Winter Soldier looking off camera.


Bucky’s detachable vibranium arm kicks off a debate about autonomy and racism

Why is it smart when Batman carries Kryptonite but wrong when Wakandans can shut off Bucky’s arm?


Siobhan Ball

Internet Culture

The last episode of Falcon and the Winter Soldier saw a confrontation between Ayo of the Dora Milaje (Florence Kasumba) and Bucky Barnes (Sebastian Stan) during which she triggered a failsafe built into his vibranium arm, causing it to shut down and detach from his body. The existence of the failsafe has triggered a debate among fans, and while most seem firmly on the side of the Wakandans and the failsafe feature, not everyone agrees.

The debate over Bucky’s detachable arm

The debate went viral thanks to actor-director Stephen Ford, who tweeted that the installation of the failsafe was “really messed up,” undermining Bucky’s recovered autonomy and revealing that the Wakandans had never trusted him in the first place.


However, as some fans were quick to point out, that mistrust was turned out to be justified as Bucky had just broken Baron Zemo, the man who killed King T’Chaka, out of prison.

Why Wakandans have a right to not trust Bucky

While some people focused on Bucky’s past as a brainwashed super-soldier, and the validity of having some kind of failsafe in case the deprogramming hadn’t been entirely successful, others wanted to talk about a more systemic issue. Namely colonization and the fact that the Wakandans have a long history of distrusting anyone from outside of Wakanda, white people in particular.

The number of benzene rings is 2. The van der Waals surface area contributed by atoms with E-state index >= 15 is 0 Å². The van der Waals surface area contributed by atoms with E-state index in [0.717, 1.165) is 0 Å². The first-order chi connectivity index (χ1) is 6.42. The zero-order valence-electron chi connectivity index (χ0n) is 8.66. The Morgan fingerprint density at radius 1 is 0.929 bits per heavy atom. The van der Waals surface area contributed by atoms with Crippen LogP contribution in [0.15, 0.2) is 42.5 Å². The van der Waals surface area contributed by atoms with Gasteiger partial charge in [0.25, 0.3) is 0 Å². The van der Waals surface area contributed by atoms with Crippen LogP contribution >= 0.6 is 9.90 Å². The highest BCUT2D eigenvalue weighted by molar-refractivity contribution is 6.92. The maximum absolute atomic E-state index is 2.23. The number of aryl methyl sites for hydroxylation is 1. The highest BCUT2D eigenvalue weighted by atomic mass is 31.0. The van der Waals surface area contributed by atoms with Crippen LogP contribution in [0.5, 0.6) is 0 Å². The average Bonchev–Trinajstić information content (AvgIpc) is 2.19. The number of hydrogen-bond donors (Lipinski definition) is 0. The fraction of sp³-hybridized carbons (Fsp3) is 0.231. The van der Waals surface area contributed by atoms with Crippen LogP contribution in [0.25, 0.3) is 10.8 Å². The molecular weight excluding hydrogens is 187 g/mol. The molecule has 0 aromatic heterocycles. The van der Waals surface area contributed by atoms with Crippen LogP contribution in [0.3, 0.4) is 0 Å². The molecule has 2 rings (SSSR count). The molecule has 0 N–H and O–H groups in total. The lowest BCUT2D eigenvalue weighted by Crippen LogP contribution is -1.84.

The Wakandans didn't put a failsafe in Bucky's arm because he was a former brainwashed assassin who they believed would never fully gain control, they did it because he is a white American soldier. Him growing out his hair in a Wakandan hut with some goats doesn't change that.

Add to that the long history of white male characters creating or using similar technologies against their friends and protégés—and the entirely different reception their actions receive compared to the Wakandans—and it’s clear that this is yet another case of a familiar double standard.

In fiction, just like in real life, Black people are expected to accommodate the needs and emotions of white people before they see to themselves. The idea that Bucky’s feelings should outweigh the safety of Wakanda and that they should have left themselves open to a potentially serious threat because of that is just another example in a long line of many.

The Daily Dot